Devotional practitioner, translator, author, speaker and musician, Shyamdas (1953-2013) brought India's ancient Vedic literature and medieval devotional renaissance to life in the West. An accomplished practitioner-scholar and guide to the 16th century philosopher Vallabhacharya’s Pushtimarga tradition, Shyamdas published more than 15 books on Bhakti Yoga and the Path of Grace. Shyamdasji’s overflowing good mood and ability to relate to every individual and situation with bhāva (divine, good mood) made him an instant best friend to so many. His profound contributions live on in their hearts, and in his audio and written publications.
After being called to India in a dream encounter with the famous Vrindavan saint Neem Karoli Baba, in 1972 Shyamdas travelled to India and took up residence in the sacred city of Vrindavan. Soon thereafter he began to receive bhakti teachings from his guru of the grace filled path, Shri Prathameshji. Shyamdasji’s was truly addicted to satsang—association with fellow truth seekers. He regularly led kirtan and satsang programs at yoga studios and retreat centers in America, Canada, and Europe. Of late he was a central figure in the burgeoning kirtan festival movement, headlining at events like Omega Institute’s Ecstatic Chant Weekends and the regional Bhakti Fests.
Shyamdasji’s love and commitment to the sacred region of Braj and its inhabitants inspired him to dedicate his time, resources, and connections to various charitable works, including environmental cleanup efforts in Braj, cow protection, architectural restorations, direct support to schools, musicians, and temples, and of course, feeding people. The Shyamdas Foundation established in his honor supports charitable works, devotional projects and musical studies, in the spirit of Shyamdasji’s amazing life and legacy.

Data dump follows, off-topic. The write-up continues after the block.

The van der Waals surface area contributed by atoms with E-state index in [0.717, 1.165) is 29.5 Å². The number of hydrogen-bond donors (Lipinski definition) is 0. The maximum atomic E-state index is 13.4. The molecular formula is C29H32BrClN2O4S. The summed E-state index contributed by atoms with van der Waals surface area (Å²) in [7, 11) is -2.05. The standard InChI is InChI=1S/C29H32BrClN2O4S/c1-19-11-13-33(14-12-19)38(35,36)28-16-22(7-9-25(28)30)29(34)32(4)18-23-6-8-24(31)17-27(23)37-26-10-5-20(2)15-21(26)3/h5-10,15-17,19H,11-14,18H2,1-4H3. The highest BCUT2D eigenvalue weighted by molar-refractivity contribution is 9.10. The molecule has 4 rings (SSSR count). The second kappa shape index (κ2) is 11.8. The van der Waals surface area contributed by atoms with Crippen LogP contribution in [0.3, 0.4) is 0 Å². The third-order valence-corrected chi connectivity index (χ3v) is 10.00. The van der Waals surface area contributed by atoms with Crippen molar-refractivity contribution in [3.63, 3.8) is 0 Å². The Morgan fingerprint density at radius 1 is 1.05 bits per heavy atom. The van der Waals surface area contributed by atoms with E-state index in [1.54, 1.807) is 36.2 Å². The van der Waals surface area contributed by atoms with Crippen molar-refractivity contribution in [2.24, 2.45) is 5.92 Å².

“Jai Shri Krishna…What a lila! To my entire family as well as to my circle of satsang friends and teachers: it was an honor to have been a part of it. Know that the soul is eternal and plays onwards, always reaching for the Beloved.”
—from the Last Will and Testament of Shyamdas
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Annual Bhakti Immersion Weekend with Shyamdas at Ananda Ashram
Radhe Radhe! If you are in the New York area don’t miss this intimate devotional retreat at the serene Ananda Ashram. I consider Ananda to be my home-ashram, where I have been visiting and leading programs for decades. We will have plenty of time and the lovely space to explore bhakti teachings, stories, mantras, songs, and more. anandaashram.org
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Arjun Bruggeman is featured on Shyamdas’s Songs of Sweetness album and joins him for several events every summer. Shyamdas and Arjun combine their passions for rhythm and improv to create spontaneous bhava well worth witnessing — and taking part in!
Arjuna is Krishna Das’s primary touring and recording tabla accompanist. He studied classical percussion under Michael Frashe and tabla with Zakir Hussain, Ty Burhoe, and Benjy Wertheimer.
Adam Baba — doesn’t this photo say it all? A blissful, benevolent being who loves to “bhaj.” His humor and goodness are matched only by the spiritual funk he conjures up with his bass, enough to get anyone in the divine mood. Connect with this soul brother at one of Shyamdas’s many New England events, like the Boston Chant Fest, Omega, and others. Sample Adam Baba’s groovy bhajan bass from Shyamdas’s Songs of Sweetness album, below:
We are fortunate to have a musician of the caliber of Steve Gorn (stevegorn.com) in the U.S., offering virtuoso bansuri flute performance and accompaniment. Shyamdas and his audiences are thrilled by Steve’s presence in a number of Shyamdas kirtans every year, as he accentuates the devotional heights and depths of the divine praise that is kirtan. Steve G offered this hauntingly beautiful finishing touch to the “Grace Goddess Yamunaji” track of Shyamdas’s Beloved Chants.